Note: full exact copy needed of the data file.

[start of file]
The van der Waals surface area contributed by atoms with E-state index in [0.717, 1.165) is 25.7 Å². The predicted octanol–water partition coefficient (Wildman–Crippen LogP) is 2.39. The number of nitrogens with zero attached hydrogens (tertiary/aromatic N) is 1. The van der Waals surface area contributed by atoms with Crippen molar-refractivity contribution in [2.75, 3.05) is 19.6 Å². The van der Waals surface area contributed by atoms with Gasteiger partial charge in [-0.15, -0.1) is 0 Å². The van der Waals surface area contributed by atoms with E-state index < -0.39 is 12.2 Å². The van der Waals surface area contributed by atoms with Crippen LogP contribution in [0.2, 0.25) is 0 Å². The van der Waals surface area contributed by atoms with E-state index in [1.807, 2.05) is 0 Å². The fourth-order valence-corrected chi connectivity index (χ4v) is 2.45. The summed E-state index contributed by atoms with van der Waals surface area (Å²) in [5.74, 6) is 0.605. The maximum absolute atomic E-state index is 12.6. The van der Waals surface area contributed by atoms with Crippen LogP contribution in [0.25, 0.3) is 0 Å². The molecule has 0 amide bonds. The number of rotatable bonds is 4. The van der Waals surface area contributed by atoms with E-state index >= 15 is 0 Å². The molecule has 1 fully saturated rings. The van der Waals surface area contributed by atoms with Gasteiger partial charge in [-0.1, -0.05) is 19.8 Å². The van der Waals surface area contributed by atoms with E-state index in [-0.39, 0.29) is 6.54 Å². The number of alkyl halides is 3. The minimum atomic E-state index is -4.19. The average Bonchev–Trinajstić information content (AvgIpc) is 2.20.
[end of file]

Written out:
The van der Waals surface area contributed by atoms with E-state index in [0.717, 1.165) is 25.7 Å². The predicted octanol–water partition coefficient (Wildman–Crippen LogP) is 2.39. The number of nitrogens with zero attached hydrogens (tertiary/aromatic N) is 1. The van der Waals surface area contributed by atoms with Crippen molar-refractivity contribution in [2.75, 3.05) is 19.6 Å². The van der Waals surface area contributed by atoms with Gasteiger partial charge in [-0.15, -0.1) is 0 Å². The van der Waals surface area contributed by atoms with E-state index < -0.39 is 12.2 Å². The van der Waals surface area contributed by atoms with Crippen LogP contribution in [0.2, 0.25) is 0 Å². The van der Waals surface area contributed by atoms with E-state index in [1.807, 2.05) is 0 Å². The fourth-order valence-corrected chi connectivity index (χ4v) is 2.45. The summed E-state index contributed by atoms with van der Waals surface area (Å²) in [5.74, 6) is 0.605. The maximum absolute atomic E-state index is 12.6. The van der Waals surface area contributed by atoms with Crippen LogP contribution in [0.25, 0.3) is 0 Å². The molecule has 0 amide bonds. The number of rotatable bonds is 4. The van der Waals surface area contributed by atoms with E-state index >= 15 is 0 Å². The molecule has 1 fully saturated rings. The van der Waals surface area contributed by atoms with Gasteiger partial charge in [-0.1, -0.05) is 19.8 Å². The van der Waals surface area contributed by atoms with E-state index in [-0.39, 0.29) is 6.54 Å². The number of alkyl halides is 3. The minimum atomic E-state index is -4.19. The average Bonchev–Trinajstić information content (AvgIpc) is 2.20.